South Africans remembered anti-apartheid campaigner Archbishop Desmond Tutu with cathedral bells, flowers and warm words on Monday, a day after he died in a Cape Town nursing home aged 90.
Archbishop Tutu, a Nobel laureate who had preached against the tyranny of the white minority, was revered by black and white South Africans alike as the nation’s moral conscience.
His death prompted an outpouring of tributes worldwide, including from US president Joe Biden and his predecessors Barack Obama and Jimmy Carter, Britain's Queen Elizabeth, Pope Francis and the foundation of Nelson Mandela, South Africa's first black president and a friend of Archbishop Tutu.
"Fighting for freedom from the trenches of South Africa required a courage that cannot be described. Yet he stood resolute and fearless, leading demonstrations cloaked in his flowing clerical robe," said Mandela's widow, Graca Machel.
The bells of St George’s Cathedral in Cape Town tolled for 10 minutes at noon local time on Monday, a homage set to be repeated every day until Friday. Archbishop Tutu led numerous campaigns and marches against apartheid from St George’s steps.
The Archbishop of Cape Town, Thabo Makgoba, asked all who heard the bells "to pause their busy schedules for a moment in tribute" to Archbishop Tutu.
Mourners laid flowers outside what is known as the “People’s Cathedral” and a powerful symbol of democracy. Black-and-white portraits of the late archbishop were attached to a fence and five condolence books were available for mourners who braved the wet weather.
“You fought the good fight, you inspired us to continue the fight for peace in the world,” read one message.
South African president Cyril Ramaphosa said in a national address late on Sunday that flags would be flown at half-mast nationwide and at South African diplomatic missions abroad until Tutu's funeral, which is set for Saturday.
"His heart was big enough to hold the whole world in love," Archbishop Tutu's daughter Mpho Tutu van Furth said in an interview for the Trouw newspaper in the Netherlands, where she lives and works as an Anglican priest.
“He was in the company of the most powerful people on earth and he sat with the smallest, the weakest, the poorest and the neediest. He did it with the same love and laugh,” she said of her father, who was known for his infectious giggle.
Cape Town’s city hall and the Table Mountain, which rises above the city, will be illuminated every night this week in purple, the colour of Archbishop Tutu’s clerical robes.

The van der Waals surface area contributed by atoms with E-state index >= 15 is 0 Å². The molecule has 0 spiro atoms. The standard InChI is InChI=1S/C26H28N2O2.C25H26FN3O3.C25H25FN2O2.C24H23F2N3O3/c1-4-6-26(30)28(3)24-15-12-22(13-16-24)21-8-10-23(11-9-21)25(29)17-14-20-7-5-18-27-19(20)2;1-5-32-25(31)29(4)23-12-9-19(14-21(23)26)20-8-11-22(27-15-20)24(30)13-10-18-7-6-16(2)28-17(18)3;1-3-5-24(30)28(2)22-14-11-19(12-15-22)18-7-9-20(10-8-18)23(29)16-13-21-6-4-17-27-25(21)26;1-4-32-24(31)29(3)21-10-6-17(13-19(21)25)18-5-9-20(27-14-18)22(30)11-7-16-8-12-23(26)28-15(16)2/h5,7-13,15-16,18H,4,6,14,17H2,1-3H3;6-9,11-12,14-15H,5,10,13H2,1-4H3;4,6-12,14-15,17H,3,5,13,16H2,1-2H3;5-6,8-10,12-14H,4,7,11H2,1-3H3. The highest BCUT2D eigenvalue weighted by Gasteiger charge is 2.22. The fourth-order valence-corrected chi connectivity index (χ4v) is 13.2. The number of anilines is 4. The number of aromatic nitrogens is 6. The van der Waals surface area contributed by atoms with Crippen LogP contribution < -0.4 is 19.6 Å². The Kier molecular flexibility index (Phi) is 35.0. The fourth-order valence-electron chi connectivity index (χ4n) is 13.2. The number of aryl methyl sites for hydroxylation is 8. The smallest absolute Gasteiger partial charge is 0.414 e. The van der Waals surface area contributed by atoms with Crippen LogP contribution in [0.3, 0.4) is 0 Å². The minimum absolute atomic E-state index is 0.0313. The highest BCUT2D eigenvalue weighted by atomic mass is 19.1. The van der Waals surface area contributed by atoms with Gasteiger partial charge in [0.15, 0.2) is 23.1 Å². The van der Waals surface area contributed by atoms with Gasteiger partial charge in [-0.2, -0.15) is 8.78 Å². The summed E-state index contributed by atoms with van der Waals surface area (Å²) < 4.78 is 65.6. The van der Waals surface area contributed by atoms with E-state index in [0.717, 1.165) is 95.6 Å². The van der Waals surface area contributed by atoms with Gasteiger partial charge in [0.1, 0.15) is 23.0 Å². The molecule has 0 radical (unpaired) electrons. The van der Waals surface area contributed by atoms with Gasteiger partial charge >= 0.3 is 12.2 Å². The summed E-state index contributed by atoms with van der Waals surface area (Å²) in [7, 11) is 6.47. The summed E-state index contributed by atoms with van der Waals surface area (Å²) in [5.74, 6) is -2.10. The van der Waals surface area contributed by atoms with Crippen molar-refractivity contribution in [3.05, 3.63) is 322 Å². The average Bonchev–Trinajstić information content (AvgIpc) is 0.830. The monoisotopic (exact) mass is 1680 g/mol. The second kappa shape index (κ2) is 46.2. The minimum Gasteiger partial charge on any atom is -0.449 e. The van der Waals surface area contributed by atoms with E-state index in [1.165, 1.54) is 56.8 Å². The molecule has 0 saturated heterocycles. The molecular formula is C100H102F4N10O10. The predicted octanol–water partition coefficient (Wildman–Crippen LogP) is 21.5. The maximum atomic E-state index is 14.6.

Archbishop Tutu won the Nobel Peace Prize in 1984 in recognition of his non-violent opposition to white minority rule. A decade later he witnessed the end of that regime and chaired a truth and reconciliation commission to unearth the atrocities committed under it.
He later called the black political elite to account with as much feistiness as he had the Afrikaners, but his enduring spirit of reconciliation always shone through and he never stopped fighting for a “Rainbow Nation”.
The diocese of Pretoria and the South African Council of Churches will hold a memorial service in the capital, Pretoria, on Wednesday. That evening, Cape Town will also host a special tribute at its city hall, with representatives of Tutu's family, his foundation and various faiths and tribes in attendance.
On Friday, Archbishop Tutu will lie in state at St George’s ahead of Saturday’s funeral service, which will be led by Archbishop Makgoba.
Archbishop Tutu's ashes will be interred in an ossuary behind the pulpit, in accordance with his wishes, the dean of St George's Cathedral, Michael Weeder, told a news conference alongside Archbishop Makgoba on Monday.
Archbishop Makgoba said a list of possible attendees ran to as many as 500 names, but added that Covid-19 regulations limiting funerals to a maximum of 100 people must be respected.
“Only a fraction of those who want to be there can be accommodated,” he said, urging others to pay their respects at services to be held in churches and cathedrals around the country.